That notwithstanding, “Settling The World” is the archetype of the Seventies short fiction collected here. Oxlade wonders to himself why Estrades entangled him in his plans: “Murder would have been so much easier. I believe now that it merely gratified his vanity to have a captive observer.” These early stories all feature an obsessed observer, almost a voyeur (always a man, always a man alone), experiencing a wrongness in the world through an other more psychically attuned than them, the other an intrusion themselves but also a gateway into a wider intrusion.

So let’s step back further to where a true chronology would have begun: “The Causeway.” It is the most overtly science fiction of the stories collected here, the only one not set on Earth. Crome is an interstellar dilettante, slumming it on a low-tech world that seems to offend him with its backwardness, sullenly and partially observing its fabric. He becomes obsessed with a local woman—he knows nothing about her, he simply finds her attractive—and seeks to “save” her:

“I’m going to take you away from here whether you want to go or not,” he said. “This entire planet is a madhouse.”

There were things he didn’t quite understand, but even after a week of her evasions, he was sure she had no husband.

He understands nothing. He is rebuffed first verbally, then physically, and finally—when he seeks to move from observer to actor—by the entire planetary culture. His lack of understanding, the impossibility of understanding, is the point of the story but it means it is a difficult story to get any purchase on. Crome’s blank boredom and base desire are pretty dull and the causeway itself is monolithic in its physical dimensions but not in its psychic weight. In this collection, it reads almost like a booster stage; a necessary but ultimately disposable step to the next story: “The Machine In Shaft Ten” (1972).

There are echoes of Oxlade in Lutkin’s narration of “Shaft Ten”—“One is morally entitled, I believe, to some life of one’s own, even to the detriment of one’s public self”—but the recently resigned cabinet minister is less well inhabited than the middle management spy. As with Oxlade, he is dragged into the affair of the titular machine to act as observer. As with “The Causeway,” this reads mostly like a step forward, a progression towards “Settling The World” and that story’s twin from the same year, “Running Down,” the purest and richest expression of the observer story.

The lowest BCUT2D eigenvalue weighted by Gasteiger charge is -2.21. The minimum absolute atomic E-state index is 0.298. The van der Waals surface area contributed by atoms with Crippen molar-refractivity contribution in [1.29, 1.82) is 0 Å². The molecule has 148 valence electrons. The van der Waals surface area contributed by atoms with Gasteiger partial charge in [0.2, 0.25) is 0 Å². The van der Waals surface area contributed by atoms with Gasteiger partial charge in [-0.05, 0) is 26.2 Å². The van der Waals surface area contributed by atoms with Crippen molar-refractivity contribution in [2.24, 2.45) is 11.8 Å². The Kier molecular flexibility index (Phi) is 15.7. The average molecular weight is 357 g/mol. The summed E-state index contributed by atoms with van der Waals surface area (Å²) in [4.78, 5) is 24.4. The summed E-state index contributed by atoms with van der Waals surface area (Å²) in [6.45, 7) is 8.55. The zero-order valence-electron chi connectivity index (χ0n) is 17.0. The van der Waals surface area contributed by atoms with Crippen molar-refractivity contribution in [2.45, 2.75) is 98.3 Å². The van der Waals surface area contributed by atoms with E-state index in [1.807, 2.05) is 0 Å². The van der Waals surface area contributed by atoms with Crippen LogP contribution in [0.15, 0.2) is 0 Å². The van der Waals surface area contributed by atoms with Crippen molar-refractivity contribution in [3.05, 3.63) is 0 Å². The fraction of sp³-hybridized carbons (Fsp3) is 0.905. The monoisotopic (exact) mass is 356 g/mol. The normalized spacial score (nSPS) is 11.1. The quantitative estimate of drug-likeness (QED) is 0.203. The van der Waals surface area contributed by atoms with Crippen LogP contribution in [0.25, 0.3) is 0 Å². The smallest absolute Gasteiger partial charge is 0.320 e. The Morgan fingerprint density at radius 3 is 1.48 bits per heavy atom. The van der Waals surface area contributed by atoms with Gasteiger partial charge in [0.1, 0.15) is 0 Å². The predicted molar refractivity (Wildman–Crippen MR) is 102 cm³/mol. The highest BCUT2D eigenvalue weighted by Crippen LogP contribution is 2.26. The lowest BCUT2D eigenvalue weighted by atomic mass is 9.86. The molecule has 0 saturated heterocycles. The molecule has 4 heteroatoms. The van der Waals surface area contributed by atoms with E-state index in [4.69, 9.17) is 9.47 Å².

That might seem overly dismissive but “Settling The World” and “Running Down” are the first and fourth stories in the collection, whereas “The Causeway” and “The Machine In Shaft Ten” are the seventh and ninth. I don’t really understand this; the earlier stories can’t help but feel underwhelming when presented in this order and it is to the detriment of the collection as a whole that the historical strata of Harrison’s fiction have been dug over with a JCB excavator.

“Running Down” opens with an extraordinary, lacerating section in which our narrator, Egerton, reflects unsparingly (in both directions) on his early relationship with Lyall, when they were undergraduate roommates at Cambridge. Against their wills, a grotesque magnetism pulls the pair together again and again over the decades. Egerton tries to escape the country—first to Africa, then to the Alps—before experiencing a traumatic injury: “I returned to Britain more out of the lairing instinct of a hurt animal.” His decline is more dramatically mirrored by Lyall’s and when they are united for a final time, it is clear that Egerton is observing a fundamental wrongness.

As well as a refinement of Harrison’s earlier themes, “Running Down” also provides a compass point to the future. The science fiction trappings are stripped away and the mode is more horror than fantasy. Biographic elements become more common, both in terms of the obsessions and the territory. Egerton’s own formative experiences are perhaps not so different from Harrison’s: “my own early experience under the bleak shadow of the southern end of the Pennines — the open-coffin funerals of a failing industrial town, a savage unemployment, black Methodism.” What in “Settling The World” were “what used to be called the ‘Industrial’ Midlands” are here defined by mountains; mountains, in turn, define the story.

We spend time in London—where we start to grasp that Lyall is an avatar of entropy—and then out to the Lakes, the observation of both landscapes acute but the “nature writing” perhaps most noticeable given the context:

In the thirty or so miles that separate Ingleton from Ambleside, geomorphology takes hold of the landscape and gives it a cruel wrench; and the moorland—where a five-hour walk may mean, if you are lucky, a vertical gain of a few hundred feet—gives way to a mass of threatening peaks among which for his effort a man may rise two thousand feet in half a mile of forward travel.